Orange Shirt Day honours Indigenous peoples affected by residential schools
Although Orange Shirt Day was started in response to crimes against Canada’s Indigenous peoples, those participating understand that acknowledging the past is important to grow as a community.
Orange Shirt Day derives from the experiences of Phylis Webstad, who in 1973 at the age of six, was relocated to a residential school, where she was stripped of her clothes, including an orange shirt.
The shirt was more than a stolen possession to Webstad; it represented how she and others were treated as if they were nothing, and how the impact of that treatment lasted for years.
“The feeling of worthlessness and insignificance, ingrained in me from my first day at the mission, affected the way I lived my life for many years,” said Webstad in a personal account published online.
Orange Shirt Day was started in 2013 by the non-profit organization “The Orange Shirt Society”. Their slogan, “Every Child Matters”, speaks to the true purpose of Orange Shirt Day: advocating for the safety of all children.
Larry Gauthier, a coordinator for Chinook Lodge at SAIT, said Orange Shirt Day is important for Canada as a community because although Canadians always look to the developing world for issues of abuse, they are right in our backyard.
“We have to protect our children, and Orange Shirt Day is about not only the abuse of Indigenous children, but of all children who have suffered,” said Gauthier.
Students participate in Orange Shirt Day because they want to bring awareness to the initiative and what it is about, said Chinook Lodge student advisor Tapaarjuk Moore.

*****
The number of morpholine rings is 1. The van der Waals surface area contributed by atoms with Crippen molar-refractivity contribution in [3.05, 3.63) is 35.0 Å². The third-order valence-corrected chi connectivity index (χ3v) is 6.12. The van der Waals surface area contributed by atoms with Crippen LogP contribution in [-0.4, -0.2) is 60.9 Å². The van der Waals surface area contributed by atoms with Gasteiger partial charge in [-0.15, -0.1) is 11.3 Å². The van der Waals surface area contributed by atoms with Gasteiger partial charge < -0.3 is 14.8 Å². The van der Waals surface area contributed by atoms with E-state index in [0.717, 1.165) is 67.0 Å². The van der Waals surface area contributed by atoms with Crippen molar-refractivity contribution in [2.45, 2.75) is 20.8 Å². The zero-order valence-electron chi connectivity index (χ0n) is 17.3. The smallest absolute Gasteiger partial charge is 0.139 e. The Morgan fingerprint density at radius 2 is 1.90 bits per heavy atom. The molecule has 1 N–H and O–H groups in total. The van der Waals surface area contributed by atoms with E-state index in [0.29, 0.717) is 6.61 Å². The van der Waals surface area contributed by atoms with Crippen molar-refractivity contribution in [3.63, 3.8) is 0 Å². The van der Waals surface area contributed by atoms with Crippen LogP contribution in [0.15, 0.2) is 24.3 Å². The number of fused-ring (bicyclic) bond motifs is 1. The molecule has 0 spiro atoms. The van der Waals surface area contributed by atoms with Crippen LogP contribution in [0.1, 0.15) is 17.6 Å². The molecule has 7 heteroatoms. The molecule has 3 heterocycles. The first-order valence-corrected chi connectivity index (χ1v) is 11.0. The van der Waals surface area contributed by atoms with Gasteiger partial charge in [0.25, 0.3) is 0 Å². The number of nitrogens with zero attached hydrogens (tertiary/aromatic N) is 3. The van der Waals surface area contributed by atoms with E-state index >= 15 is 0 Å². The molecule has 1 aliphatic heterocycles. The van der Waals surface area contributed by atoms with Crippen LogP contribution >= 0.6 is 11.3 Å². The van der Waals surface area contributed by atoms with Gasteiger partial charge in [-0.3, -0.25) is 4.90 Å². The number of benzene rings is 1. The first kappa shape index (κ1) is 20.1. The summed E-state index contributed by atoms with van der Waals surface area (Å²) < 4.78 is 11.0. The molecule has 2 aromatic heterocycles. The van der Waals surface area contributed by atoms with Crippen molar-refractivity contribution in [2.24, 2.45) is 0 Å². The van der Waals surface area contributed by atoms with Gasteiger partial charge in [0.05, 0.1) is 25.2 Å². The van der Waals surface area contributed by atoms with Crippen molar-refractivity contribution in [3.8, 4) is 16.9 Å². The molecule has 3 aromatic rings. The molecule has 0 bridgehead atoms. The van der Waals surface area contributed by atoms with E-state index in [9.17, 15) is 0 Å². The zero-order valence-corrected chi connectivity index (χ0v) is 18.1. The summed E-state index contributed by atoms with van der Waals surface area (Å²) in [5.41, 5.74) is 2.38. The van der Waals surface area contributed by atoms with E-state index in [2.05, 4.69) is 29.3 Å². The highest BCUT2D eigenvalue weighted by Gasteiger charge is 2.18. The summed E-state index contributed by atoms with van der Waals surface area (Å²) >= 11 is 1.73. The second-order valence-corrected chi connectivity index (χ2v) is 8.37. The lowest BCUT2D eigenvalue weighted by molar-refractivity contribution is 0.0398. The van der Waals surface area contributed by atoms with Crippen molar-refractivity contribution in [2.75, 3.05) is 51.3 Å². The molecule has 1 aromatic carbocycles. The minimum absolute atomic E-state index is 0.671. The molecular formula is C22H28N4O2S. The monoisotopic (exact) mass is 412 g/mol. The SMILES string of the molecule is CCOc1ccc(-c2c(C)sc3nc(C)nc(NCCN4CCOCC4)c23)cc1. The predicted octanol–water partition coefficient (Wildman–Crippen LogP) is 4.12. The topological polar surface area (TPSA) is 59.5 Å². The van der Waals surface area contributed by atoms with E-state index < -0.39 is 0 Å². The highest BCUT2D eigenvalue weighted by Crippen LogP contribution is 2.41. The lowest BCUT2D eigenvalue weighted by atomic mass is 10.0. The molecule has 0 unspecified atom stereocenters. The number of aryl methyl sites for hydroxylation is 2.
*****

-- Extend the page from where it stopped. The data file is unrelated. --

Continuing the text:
“They say every child matters, and they’re just trying to bring awareness to the history of residential schools in Canada and working towards growing and healing together as part of reconciliation.”
Orange Shirt Day helps ensure we remember and revisit the mistakes of the past, to make sure they do not happen again, said SAIT instructor Andrey Imanoff.
“We want to make sure these lessons stay alive, and that we are aware of how events like residential schools impact the community and how it impacts next generations.
“We’ve been educated about it, but what about the next generation?
“What about our kids and grandkids?”
For some, it is important to remember the tragedy, and honour those affected by it so we learn from history.
“It’s good to remember Canada’s history and to wear an orange shirt to honour victims and survivors of residential schools,” said Danielle Coutu, a student in the medical office assistant program.
Remembering the horrors of the past can help ensure a better tomorrow for all Canadians, according to Amy Dowd, a SAIT communications specialist.
“It’s important to recognize the impacts that these [events] had on current events in our lives now, and make sure we can move forward in a better way.
“We need to make sure that every child matters.”